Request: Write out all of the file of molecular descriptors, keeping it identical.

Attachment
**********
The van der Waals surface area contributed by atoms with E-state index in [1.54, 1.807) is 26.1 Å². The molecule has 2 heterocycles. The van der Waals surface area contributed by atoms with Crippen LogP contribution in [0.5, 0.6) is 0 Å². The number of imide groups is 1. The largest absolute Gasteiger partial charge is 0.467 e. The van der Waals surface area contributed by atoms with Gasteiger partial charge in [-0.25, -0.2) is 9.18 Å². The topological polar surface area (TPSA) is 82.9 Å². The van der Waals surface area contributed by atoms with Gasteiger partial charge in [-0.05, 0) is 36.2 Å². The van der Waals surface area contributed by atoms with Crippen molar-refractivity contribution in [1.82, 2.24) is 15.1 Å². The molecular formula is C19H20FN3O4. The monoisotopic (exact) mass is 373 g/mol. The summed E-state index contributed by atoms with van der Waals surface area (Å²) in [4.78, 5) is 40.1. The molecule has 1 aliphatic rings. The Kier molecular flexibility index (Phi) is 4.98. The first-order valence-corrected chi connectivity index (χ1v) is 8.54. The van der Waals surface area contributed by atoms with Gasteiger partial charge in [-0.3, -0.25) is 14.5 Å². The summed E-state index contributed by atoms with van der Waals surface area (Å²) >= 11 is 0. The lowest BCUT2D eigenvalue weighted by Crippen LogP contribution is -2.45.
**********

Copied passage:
The van der Waals surface area contributed by atoms with E-state index in [1.54, 1.807) is 26.1 Å². The molecule has 2 heterocycles. The van der Waals surface area contributed by atoms with Crippen LogP contribution in [0.5, 0.6) is 0 Å². The number of imide groups is 1. The largest absolute Gasteiger partial charge is 0.467 e. The van der Waals surface area contributed by atoms with Gasteiger partial charge in [-0.25, -0.2) is 9.18 Å². The topological polar surface area (TPSA) is 82.9 Å². The van der Waals surface area contributed by atoms with Gasteiger partial charge in [-0.05, 0) is 36.2 Å². The van der Waals surface area contributed by atoms with Crippen molar-refractivity contribution in [1.82, 2.24) is 15.1 Å². The molecular formula is C19H20FN3O4. The monoisotopic (exact) mass is 373 g/mol. The summed E-state index contributed by atoms with van der Waals surface area (Å²) in [4.78, 5) is 40.1. The molecule has 1 aliphatic rings. The Kier molecular flexibility index (Phi) is 4.98. The first-order valence-corrected chi connectivity index (χ1v) is 8.54. The van der Waals surface area contributed by atoms with Gasteiger partial charge in [-0.3, -0.25) is 14.5 Å². The summed E-state index contributed by atoms with van der Waals surface area (Å²) >= 11 is 0. The lowest BCUT2D eigenvalue weighted by Crippen LogP contribution is -2.45.